Humectants in Skin Care Products

What is a humectant?

Humectants are hygroscopic ingredients, meaning they are able to attract and retain water molecules from their surrounding environment.

Humectants are commonly found in moisturizers and other hydrating skincare products. However, there are a few caveats about when to use and when to avoid using humectants in your skincare routine.

Find out more about how humectants work, examples of humectant ingredients, and when to use them here.

To find out if humectant moisturizers are right for you- take the skin type quiz.

What is a humectant moisturizer?

What is a humectant moisturizer?

Humectant moisturizers grab water and bind it to the skin's surface.

They can temporarily plump fine lines and wrinkles and give skin a dewy glow.

Here are examples of humectant moisturizers:

Hyaluronic acid serums are the best humectant moisturizers.

How Do Humectants Work?

Humectants work to hydrate and temporarily plump your skin by drawing in moisture from either the deeper layers of your skin to the surface or from humid air to your skin. Hyaluronic acid (HA) is a great example of a humectant — HA molecules can bind to and retain up to 1,000 times their molecular weight in water!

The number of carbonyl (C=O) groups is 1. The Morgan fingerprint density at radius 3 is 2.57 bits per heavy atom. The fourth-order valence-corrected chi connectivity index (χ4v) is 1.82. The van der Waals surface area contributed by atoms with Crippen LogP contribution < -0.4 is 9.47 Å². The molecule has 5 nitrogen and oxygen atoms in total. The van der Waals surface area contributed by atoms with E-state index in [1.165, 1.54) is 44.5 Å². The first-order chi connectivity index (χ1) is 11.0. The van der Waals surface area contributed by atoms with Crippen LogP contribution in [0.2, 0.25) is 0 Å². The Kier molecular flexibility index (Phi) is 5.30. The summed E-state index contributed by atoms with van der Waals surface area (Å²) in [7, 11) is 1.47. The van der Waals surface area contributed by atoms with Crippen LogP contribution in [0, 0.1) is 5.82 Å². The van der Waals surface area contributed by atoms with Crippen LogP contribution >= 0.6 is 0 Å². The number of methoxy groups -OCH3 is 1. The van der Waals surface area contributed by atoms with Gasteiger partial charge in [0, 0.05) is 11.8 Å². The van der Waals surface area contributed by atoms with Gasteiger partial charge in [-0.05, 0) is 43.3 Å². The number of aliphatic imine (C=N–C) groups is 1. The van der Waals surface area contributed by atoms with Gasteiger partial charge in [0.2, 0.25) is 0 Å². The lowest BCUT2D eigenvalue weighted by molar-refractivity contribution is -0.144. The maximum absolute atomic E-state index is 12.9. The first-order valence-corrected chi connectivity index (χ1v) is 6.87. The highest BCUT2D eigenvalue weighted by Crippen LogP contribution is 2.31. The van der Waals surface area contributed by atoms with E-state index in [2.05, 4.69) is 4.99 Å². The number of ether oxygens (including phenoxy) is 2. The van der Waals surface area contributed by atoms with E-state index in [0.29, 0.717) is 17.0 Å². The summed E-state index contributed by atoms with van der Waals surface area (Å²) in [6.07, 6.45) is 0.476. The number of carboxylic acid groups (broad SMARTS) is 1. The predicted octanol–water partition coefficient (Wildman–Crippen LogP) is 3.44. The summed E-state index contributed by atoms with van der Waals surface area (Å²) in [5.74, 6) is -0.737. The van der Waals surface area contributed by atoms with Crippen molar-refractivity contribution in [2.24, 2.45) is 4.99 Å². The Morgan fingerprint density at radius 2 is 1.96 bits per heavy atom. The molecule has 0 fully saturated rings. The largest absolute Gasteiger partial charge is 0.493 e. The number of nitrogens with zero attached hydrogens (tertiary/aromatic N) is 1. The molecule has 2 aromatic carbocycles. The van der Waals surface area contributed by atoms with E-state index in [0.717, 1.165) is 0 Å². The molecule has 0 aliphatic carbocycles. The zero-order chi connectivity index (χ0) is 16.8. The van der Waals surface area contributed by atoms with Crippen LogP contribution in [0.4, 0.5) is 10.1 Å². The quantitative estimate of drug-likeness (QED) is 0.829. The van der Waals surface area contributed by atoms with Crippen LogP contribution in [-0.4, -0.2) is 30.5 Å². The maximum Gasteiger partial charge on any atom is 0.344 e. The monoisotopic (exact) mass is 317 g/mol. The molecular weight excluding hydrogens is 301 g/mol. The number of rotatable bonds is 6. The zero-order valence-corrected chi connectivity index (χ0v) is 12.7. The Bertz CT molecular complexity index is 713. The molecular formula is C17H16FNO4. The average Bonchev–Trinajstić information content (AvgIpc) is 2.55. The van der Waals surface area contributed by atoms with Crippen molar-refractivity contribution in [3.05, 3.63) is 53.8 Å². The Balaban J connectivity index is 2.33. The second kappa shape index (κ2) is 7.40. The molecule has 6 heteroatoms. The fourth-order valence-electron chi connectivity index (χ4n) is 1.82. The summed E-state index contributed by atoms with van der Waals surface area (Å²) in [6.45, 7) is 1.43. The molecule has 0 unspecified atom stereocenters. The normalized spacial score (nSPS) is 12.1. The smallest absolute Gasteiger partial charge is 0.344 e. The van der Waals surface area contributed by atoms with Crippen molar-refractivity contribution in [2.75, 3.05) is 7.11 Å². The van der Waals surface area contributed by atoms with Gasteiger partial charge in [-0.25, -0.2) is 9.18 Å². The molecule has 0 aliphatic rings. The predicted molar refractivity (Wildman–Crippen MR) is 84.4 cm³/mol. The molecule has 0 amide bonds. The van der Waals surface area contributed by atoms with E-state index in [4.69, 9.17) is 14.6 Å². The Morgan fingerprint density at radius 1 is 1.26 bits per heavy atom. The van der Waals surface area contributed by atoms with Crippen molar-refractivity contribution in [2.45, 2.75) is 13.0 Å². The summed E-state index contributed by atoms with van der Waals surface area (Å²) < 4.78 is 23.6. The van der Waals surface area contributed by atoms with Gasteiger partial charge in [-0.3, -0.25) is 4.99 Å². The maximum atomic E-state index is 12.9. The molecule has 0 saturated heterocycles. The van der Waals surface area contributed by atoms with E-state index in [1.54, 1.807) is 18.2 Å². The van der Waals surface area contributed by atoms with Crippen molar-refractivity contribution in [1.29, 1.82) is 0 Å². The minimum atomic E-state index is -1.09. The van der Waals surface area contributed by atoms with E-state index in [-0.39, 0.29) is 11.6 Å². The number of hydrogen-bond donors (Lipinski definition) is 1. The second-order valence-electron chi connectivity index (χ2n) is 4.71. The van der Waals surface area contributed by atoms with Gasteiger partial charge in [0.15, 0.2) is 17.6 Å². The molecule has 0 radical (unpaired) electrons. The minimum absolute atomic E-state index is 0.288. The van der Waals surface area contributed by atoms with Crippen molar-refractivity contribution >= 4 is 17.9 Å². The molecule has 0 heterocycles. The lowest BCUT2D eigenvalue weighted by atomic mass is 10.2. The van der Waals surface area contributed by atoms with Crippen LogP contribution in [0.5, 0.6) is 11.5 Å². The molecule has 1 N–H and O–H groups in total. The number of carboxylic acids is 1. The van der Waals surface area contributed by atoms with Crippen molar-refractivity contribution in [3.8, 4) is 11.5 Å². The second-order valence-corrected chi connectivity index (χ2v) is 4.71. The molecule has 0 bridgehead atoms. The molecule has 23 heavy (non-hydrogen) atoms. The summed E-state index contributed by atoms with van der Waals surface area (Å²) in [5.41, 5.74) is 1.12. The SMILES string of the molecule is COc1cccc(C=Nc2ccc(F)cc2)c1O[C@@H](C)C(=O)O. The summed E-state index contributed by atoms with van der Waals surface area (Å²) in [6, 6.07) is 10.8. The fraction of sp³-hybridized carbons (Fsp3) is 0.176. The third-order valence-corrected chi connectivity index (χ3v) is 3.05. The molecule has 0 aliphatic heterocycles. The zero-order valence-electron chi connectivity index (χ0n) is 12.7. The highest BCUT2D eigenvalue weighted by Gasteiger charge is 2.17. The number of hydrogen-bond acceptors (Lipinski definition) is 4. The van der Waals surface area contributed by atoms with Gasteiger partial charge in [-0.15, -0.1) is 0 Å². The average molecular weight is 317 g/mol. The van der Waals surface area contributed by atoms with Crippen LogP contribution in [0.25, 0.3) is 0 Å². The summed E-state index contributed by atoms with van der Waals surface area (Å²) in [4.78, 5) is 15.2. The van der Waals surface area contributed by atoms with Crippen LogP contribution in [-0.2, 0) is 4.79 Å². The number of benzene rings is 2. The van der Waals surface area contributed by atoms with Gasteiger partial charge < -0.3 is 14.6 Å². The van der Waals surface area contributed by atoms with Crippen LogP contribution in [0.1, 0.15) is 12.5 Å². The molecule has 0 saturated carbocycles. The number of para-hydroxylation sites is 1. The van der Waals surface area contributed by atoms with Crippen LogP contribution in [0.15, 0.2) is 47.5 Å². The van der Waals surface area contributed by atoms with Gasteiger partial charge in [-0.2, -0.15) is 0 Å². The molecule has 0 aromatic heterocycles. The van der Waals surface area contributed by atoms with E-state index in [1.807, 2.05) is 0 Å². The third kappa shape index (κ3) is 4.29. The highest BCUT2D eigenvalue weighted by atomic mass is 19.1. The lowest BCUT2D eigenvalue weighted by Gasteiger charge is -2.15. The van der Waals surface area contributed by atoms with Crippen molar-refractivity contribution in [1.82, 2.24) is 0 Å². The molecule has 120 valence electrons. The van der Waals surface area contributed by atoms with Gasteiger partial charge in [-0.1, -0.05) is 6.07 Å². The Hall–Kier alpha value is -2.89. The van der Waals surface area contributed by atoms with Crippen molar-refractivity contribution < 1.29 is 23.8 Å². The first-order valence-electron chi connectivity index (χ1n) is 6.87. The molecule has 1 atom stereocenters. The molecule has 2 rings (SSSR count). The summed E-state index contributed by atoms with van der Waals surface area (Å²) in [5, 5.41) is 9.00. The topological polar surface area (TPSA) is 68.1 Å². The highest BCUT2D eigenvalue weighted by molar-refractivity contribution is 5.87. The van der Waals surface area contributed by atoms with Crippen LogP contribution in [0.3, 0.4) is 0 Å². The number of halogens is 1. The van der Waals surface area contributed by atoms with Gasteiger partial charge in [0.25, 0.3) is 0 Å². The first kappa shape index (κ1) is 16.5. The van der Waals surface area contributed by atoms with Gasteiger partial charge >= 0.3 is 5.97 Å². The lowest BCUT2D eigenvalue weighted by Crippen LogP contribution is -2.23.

However, if you are in a dry climate where there is little moisture in the air available for humectants to pull into your skin, using a humectant on its own can actually cause dryness. This is because the humectant ingredients will absorb water molecules from the deeper layers of your skin and pull them onto the surface, where they can eventually evaporate. To prevent this, pair humectant ingredients with occlusive ingredients, which act as a physical barrier between your skin and the outside environment, thus sealing moisture inside.

Humectants are also a type of emollient, which smooth and soften the skin. During the desquamation process, when new skin cells push old, flaky skin cells from the surface of your skin, emollients like humectants help to smooth the rough edges of these flaky cells to create a smoother and more uniform appearance.

Types of Humectants

There are two types of humectant ingredients: natural and synthetic. Both types can be found in a wide array of skincare and personal care products, including shampoo, conditioner, body wash, hair products, lip balms, and soaps. The specific humectant ingredients that are chosen for use in a given product depend on many factors, including the purpose of the product, how the humectants will interact with other ingredients, and others.